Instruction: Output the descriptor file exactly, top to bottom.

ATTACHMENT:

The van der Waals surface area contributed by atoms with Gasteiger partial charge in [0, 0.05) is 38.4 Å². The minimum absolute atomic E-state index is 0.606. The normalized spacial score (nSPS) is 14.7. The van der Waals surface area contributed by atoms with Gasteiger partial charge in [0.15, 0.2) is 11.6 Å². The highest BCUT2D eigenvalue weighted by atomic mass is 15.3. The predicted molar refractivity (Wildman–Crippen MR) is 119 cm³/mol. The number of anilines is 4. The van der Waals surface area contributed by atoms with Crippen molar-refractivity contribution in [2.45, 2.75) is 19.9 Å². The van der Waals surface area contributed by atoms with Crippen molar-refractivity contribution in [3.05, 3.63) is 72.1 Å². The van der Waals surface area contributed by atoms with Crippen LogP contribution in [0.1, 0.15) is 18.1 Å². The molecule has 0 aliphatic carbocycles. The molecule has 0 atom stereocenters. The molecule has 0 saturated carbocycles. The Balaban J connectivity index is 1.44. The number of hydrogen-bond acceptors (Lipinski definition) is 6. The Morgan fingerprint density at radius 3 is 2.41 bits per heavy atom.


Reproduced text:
The van der Waals surface area contributed by atoms with Gasteiger partial charge in [0, 0.05) is 38.4 Å². The minimum absolute atomic E-state index is 0.606. The normalized spacial score (nSPS) is 14.7. The van der Waals surface area contributed by atoms with Gasteiger partial charge in [0.15, 0.2) is 11.6 Å². The highest BCUT2D eigenvalue weighted by atomic mass is 15.3. The predicted molar refractivity (Wildman–Crippen MR) is 119 cm³/mol. The number of anilines is 4. The van der Waals surface area contributed by atoms with Crippen molar-refractivity contribution in [2.45, 2.75) is 19.9 Å². The van der Waals surface area contributed by atoms with Crippen molar-refractivity contribution in [3.05, 3.63) is 72.1 Å². The van der Waals surface area contributed by atoms with Crippen LogP contribution in [0.1, 0.15) is 18.1 Å². The molecule has 0 aliphatic carbocycles. The molecule has 0 atom stereocenters. The molecule has 0 saturated carbocycles. The Balaban J connectivity index is 1.44. The number of hydrogen-bond acceptors (Lipinski definition) is 6. The Morgan fingerprint density at radius 3 is 2.41 bits per heavy atom.